After the 2011 revolution, Tunisian fishermen were always a major witness at sea, and they often engage in rescue operations, following what is imposed on them by the law and their moral duty. This was particularly evident during the Libyan war, during which many migrants departed from there. Fishermen have contributed in rescuing many lives.
However, in recent years, fishermen have been subjected to a form of punishment for their involvement in rescuing migrants. There were policies adopted to remove them from the geographical area close to the Libyan coast and turn it into a space that is a quasi-closed military zone. We saw what happened with the Libyan militias: fishermen were shot and their boats seized.
From the Tunisian side, there are also attempts to prevent the fishermen from standing in solidarity with people on the move. For example, the fisherman who undertakes a rescue operation must obtain permission from the Tunisian authorities. The delay of the Tunisian authorities in responding to the Mayday call, forces the fisherman to abandon his fish harvest and to call other surrounding boats. The political message that is conveyed by the Tunisian authorities to the fishermen that rescuing migrants in distress is not their concern and that they shall stay away from this issue. For this reason, when a fisherman goes to sea, he is torn between his human and moral duty and the indirect punishment that he may be exposed to for his contribution in saving lives.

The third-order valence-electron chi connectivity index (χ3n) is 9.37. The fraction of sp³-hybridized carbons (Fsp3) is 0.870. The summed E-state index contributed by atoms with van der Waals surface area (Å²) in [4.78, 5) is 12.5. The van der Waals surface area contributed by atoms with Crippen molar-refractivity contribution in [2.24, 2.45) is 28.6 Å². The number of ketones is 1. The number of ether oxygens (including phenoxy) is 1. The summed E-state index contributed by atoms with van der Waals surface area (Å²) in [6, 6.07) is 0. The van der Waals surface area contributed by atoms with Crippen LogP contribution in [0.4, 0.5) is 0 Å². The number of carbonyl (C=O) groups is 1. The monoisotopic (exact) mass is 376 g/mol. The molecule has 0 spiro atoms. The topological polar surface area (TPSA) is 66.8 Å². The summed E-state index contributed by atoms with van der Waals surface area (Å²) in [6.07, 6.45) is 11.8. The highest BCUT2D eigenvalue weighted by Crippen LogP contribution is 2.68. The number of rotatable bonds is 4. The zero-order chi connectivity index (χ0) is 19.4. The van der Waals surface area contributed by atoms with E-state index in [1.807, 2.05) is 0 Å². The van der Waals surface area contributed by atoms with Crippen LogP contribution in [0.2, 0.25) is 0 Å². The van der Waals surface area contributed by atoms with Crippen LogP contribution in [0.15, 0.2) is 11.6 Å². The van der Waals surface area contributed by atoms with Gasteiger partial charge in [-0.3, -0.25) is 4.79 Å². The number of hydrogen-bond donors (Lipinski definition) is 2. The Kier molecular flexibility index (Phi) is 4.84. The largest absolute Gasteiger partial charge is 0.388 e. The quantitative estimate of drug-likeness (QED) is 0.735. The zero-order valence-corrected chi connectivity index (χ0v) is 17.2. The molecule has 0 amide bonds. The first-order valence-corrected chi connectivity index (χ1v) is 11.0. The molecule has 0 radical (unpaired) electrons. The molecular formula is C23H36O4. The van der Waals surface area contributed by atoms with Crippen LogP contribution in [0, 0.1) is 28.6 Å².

What happens to migrants (whether Tunisian or from other countries) after they are intercepted by the national coastguard?
Previously, although the crossing was criminalized by the 2004 law, migrants were released and those who were suspected of organizing the passage were detained. This changed in 2020 after the increasing cooperation between the European Union and Tunisia. Both Tunisians and non-Tunisian nationals faced more and more violence in the process of interceptions of boats, confiscating phones and everything that migrants own. For Tunisians, they are criminalized for crossings, and for non-Tunisians, there is collective punishment for all participants, and this is done by deporting them to the Algerian or Libyan borders, often the desert, in very difficult climatic conditions in winter and summer.
For the moment, Tunisia does not have a SAR (Search and Rescue) zone officially recognised by the IMO. However, it seems that Tunisia is under considerable pressure from the European Union to speed up the creation of such a zone. Where does Tunisia stand on this issue? And what would be the consequences of defining a Tunisian SAR zone?
There is a draft law that was recently adopted. The authorities portray it to the public as a part of Tunisia’s obligations under the international agreement to which Tunisia is a signatory. But we expect that the process of declaring a SAR zone is following the European Union’s agenda, alongside the issue of readmission of migrants from the EU back to Tunisia and the adoption of a Tunisian asylum law. These three points were the European Union’s priorities in its relationship with Tunisia.
A Tunisian SAR zone is essentially a European demand and comes from a package of measures that must be taken to deal with the European Union, as it already happened with Libya. We have the impression that today we want to copy the Libyan example in Tunisia, and considering the multiple visits of European officials, we expected, as civil society organizations, that there would be other things that will be implemented on the legal side, such as the issue of the national asylum law and the issue of the SAR zone.